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An important event in the treatment of inflammatory disease was the identification of selective inhibitors of cyclooxygenase-2 (COX-2). Cyclooxygenase-1 (COX-1) inhibitors are responsible for many of the adverse effects of nonsteroidal anti-inflammatory drugs, such as gastrointestinal disturbances, while blockage of COX-2 mediates the anti-inflammatory activity with fewer adverse effects. Selective COX-2 inhibitors include rofecoxib (Vioxx; Merck & Co, West Point, Pa), celecoxib (Celebrex; Pfizer Inc, New York, NY), valdecoxib (Bextra; Pfizer Inc), and lumiracoxib (Prexige; Novartis Pharmaceuticals Corp, Basel, Switzerland). Nimesulide (Ainex; Schering-Plough, Santiago, Chile) (and other trade names), and etolodac (Lodine; Wyeth, Madison, NJ) also exhibit selective COX-2 inhibition and can be included in this class of medication which is used in the treatment of osteoarthritis, rheumatoid arthritis, acute pain, and dysmenorrhea.1 Nimesulide and lumiracoxib are not approved by the Food and Drug Administration and are not marketed in the United States and Merck removed Vioxx from the market worldwide in September 2004 because of a possible increased risk of heart attack and stroke.
From the literature, there are 8 case reports of visual disturbance from treatment with COX-2 inhibitors.2,3 These include orange spots in vision while taking celecoxib, temporary blindness from rofecoxib, a jellybean-like area of vision loss centrally from celecoxib, and 5 cases of blurred vision (4 cases related to celecoxib and 1 related to rofecoxib). The visual disturbances all resolved within 72 hours of discontinuing the drug (positive dechallenge), however no rechallenge data (that the adverse reaction reoccurred when restarting the drug) is available.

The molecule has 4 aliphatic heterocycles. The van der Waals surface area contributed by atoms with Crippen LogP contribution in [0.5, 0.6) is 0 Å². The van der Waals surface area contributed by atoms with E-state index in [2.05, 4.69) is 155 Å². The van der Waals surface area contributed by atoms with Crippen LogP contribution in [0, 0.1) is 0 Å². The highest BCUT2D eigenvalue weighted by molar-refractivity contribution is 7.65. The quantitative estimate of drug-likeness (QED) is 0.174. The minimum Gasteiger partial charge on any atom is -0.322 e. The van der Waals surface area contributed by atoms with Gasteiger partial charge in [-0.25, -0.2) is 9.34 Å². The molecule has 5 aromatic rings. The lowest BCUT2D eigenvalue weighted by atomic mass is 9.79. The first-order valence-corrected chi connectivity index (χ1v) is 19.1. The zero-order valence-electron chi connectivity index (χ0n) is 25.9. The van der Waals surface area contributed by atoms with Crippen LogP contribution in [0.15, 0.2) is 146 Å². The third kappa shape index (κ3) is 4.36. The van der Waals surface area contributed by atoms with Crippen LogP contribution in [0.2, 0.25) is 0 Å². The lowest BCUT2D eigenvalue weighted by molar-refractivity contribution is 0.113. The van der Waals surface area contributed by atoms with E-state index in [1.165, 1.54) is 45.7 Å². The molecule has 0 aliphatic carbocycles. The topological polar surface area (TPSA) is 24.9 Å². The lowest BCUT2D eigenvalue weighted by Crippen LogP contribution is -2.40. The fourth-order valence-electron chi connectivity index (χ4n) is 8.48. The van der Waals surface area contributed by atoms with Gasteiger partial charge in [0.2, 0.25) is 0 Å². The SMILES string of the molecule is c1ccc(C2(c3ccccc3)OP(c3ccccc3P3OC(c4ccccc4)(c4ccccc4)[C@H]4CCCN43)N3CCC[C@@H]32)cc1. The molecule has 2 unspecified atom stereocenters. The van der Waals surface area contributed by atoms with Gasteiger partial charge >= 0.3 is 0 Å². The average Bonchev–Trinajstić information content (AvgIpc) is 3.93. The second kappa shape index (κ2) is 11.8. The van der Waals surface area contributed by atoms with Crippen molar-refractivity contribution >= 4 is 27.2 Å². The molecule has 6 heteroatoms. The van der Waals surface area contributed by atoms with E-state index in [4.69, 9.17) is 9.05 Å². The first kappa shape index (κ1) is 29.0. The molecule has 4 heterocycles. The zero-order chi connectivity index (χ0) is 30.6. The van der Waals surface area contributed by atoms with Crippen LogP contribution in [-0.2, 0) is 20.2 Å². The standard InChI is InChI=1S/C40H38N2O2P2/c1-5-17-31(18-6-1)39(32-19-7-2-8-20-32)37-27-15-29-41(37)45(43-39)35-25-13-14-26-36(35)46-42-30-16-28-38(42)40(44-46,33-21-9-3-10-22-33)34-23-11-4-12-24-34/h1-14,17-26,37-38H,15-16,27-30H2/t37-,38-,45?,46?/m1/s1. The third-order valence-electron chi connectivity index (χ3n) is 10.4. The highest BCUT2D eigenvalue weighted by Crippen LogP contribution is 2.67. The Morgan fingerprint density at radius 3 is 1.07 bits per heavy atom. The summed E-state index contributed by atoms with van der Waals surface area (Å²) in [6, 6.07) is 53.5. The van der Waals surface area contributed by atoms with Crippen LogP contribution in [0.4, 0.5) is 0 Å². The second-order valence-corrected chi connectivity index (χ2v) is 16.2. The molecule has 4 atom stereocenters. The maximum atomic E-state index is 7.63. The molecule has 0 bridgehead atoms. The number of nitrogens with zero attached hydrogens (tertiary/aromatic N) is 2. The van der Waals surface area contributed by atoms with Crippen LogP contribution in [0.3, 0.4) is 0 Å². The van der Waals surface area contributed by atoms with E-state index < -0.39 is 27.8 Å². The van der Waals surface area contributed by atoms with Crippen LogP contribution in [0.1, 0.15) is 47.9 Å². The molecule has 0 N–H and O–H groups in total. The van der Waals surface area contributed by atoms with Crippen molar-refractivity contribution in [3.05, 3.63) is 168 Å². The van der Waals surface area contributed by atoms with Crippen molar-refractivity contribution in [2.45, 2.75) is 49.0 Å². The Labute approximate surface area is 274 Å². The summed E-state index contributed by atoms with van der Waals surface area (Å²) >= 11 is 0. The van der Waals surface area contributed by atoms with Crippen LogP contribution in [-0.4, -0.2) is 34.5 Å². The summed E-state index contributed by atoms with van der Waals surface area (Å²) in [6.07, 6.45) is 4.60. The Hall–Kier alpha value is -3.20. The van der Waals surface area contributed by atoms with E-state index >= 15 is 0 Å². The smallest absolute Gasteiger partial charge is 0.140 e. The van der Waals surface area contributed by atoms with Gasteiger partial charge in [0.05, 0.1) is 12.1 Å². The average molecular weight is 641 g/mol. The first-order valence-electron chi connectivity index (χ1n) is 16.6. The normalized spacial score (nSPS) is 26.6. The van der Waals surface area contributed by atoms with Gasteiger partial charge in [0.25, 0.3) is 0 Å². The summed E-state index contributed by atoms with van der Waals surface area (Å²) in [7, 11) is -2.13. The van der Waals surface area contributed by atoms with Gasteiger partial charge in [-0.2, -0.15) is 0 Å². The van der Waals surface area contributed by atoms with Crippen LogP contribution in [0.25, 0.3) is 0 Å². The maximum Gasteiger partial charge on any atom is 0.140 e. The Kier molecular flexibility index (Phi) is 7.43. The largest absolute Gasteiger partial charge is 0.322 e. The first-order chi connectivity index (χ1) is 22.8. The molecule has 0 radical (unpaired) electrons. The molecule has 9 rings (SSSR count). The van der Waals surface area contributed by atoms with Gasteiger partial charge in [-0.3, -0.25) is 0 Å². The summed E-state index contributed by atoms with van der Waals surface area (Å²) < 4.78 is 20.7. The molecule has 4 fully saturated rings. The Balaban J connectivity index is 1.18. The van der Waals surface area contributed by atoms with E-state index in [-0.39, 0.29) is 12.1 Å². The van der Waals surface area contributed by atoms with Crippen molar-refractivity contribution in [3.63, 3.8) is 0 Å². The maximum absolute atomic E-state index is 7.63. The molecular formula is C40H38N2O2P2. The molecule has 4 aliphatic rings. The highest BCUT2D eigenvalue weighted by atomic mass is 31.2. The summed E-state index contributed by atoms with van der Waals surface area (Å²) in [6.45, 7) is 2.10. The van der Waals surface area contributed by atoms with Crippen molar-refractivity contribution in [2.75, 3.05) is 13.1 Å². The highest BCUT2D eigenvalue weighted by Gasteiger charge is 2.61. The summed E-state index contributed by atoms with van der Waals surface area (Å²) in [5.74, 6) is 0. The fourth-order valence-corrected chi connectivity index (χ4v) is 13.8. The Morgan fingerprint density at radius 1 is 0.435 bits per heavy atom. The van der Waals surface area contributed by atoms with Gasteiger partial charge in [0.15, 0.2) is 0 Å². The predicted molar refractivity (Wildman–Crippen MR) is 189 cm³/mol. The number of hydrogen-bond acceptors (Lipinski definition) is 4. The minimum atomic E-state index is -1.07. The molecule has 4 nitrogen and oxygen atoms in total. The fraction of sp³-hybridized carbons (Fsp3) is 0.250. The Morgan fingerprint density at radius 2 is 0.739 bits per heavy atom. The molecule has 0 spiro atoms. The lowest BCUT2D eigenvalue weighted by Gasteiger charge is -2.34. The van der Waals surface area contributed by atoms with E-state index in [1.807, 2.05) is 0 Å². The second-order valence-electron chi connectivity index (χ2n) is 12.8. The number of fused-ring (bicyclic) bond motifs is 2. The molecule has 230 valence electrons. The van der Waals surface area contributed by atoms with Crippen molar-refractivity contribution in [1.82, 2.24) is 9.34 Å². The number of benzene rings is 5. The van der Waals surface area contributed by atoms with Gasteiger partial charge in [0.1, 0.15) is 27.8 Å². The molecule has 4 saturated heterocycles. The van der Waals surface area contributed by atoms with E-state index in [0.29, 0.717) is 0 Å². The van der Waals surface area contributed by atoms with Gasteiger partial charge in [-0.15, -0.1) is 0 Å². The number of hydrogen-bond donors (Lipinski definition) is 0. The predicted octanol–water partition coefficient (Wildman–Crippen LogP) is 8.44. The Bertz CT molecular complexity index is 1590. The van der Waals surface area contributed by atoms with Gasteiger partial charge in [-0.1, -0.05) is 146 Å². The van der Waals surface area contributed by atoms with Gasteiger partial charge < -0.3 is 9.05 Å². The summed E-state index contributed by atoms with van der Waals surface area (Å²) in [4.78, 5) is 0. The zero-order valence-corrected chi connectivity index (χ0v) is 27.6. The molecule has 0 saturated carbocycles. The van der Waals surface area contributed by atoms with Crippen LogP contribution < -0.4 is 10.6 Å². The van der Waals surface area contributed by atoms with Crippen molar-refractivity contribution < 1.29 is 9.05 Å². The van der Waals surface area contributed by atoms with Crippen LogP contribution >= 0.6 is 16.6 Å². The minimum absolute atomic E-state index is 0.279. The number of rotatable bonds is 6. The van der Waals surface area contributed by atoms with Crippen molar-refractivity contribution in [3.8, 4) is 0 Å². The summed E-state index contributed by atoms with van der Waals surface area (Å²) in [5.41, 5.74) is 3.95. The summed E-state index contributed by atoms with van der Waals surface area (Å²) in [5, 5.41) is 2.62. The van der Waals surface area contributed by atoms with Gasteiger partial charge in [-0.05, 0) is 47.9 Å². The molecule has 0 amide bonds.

Recently, a large number of inquiries and case reports were submitted to the National Registry of Drug-Induced Ocular Side Effects (www.eyedrugregistry.com) associating COX-2 inhibitors and visual adverse effects, prompting an examination of this first large series of spontaneous reports of possible adverse visual effects secondary to COX-2 inhibitors. The possible etiologies of the adverse ocular reactions are explored.
A total of 1006 reports were collected at the National Registry of Drug-Induced Ocular Side Effects (Casey Eye Institute, Portland, Ore). Spontaneous case reports from the National Registry, the Food and Drug Administration, and the World Health Organization were analyzed. The main information in the report from ophthalmologists includes the type of COX-2 inhibitor, age, sex, dosage, duration of therapy, concomitant therapies, and type of ocular adverse effect. Special attention was paid to reports with positive dechallenge and positive rechallenge, given that this information is the most compelling for a cause-and-effect relationship with COX-2 inhibitors causing a visual adverse effect.4 Spontaneous reports originated from the countries where the medications are marketed. Blurred vision and conjunctivitis were the majority of these types of reports and, therefore, are the focus of the results.